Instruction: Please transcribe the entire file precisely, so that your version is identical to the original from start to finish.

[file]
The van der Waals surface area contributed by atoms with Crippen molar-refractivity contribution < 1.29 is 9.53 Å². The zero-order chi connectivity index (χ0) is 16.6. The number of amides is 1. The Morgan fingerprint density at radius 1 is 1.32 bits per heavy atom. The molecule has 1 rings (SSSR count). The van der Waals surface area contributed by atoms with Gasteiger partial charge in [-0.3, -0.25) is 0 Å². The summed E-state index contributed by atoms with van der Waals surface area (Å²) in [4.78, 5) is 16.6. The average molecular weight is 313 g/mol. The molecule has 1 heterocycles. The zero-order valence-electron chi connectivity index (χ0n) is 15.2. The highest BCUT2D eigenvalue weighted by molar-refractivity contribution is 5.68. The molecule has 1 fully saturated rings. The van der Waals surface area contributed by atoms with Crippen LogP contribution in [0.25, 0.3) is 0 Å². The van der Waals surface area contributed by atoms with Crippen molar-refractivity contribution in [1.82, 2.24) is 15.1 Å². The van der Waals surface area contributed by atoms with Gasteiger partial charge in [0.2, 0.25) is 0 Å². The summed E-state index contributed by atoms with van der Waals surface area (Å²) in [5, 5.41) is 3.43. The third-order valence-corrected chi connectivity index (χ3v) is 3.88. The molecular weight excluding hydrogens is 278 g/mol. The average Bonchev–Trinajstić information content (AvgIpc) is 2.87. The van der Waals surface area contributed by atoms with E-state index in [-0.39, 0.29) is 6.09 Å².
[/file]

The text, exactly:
The van der Waals surface area contributed by atoms with Crippen molar-refractivity contribution < 1.29 is 9.53 Å². The zero-order chi connectivity index (χ0) is 16.6. The number of amides is 1. The Morgan fingerprint density at radius 1 is 1.32 bits per heavy atom. The molecule has 1 rings (SSSR count). The van der Waals surface area contributed by atoms with Gasteiger partial charge in [-0.3, -0.25) is 0 Å². The summed E-state index contributed by atoms with van der Waals surface area (Å²) in [4.78, 5) is 16.6. The average molecular weight is 313 g/mol. The molecule has 1 heterocycles. The zero-order valence-electron chi connectivity index (χ0n) is 15.2. The highest BCUT2D eigenvalue weighted by molar-refractivity contribution is 5.68. The molecule has 1 fully saturated rings. The van der Waals surface area contributed by atoms with Crippen LogP contribution in [0.25, 0.3) is 0 Å². The van der Waals surface area contributed by atoms with Crippen molar-refractivity contribution in [1.82, 2.24) is 15.1 Å². The van der Waals surface area contributed by atoms with Gasteiger partial charge in [0.2, 0.25) is 0 Å². The summed E-state index contributed by atoms with van der Waals surface area (Å²) in [5, 5.41) is 3.43. The third-order valence-corrected chi connectivity index (χ3v) is 3.88. The molecular weight excluding hydrogens is 278 g/mol. The average Bonchev–Trinajstić information content (AvgIpc) is 2.87. The van der Waals surface area contributed by atoms with E-state index in [-0.39, 0.29) is 6.09 Å².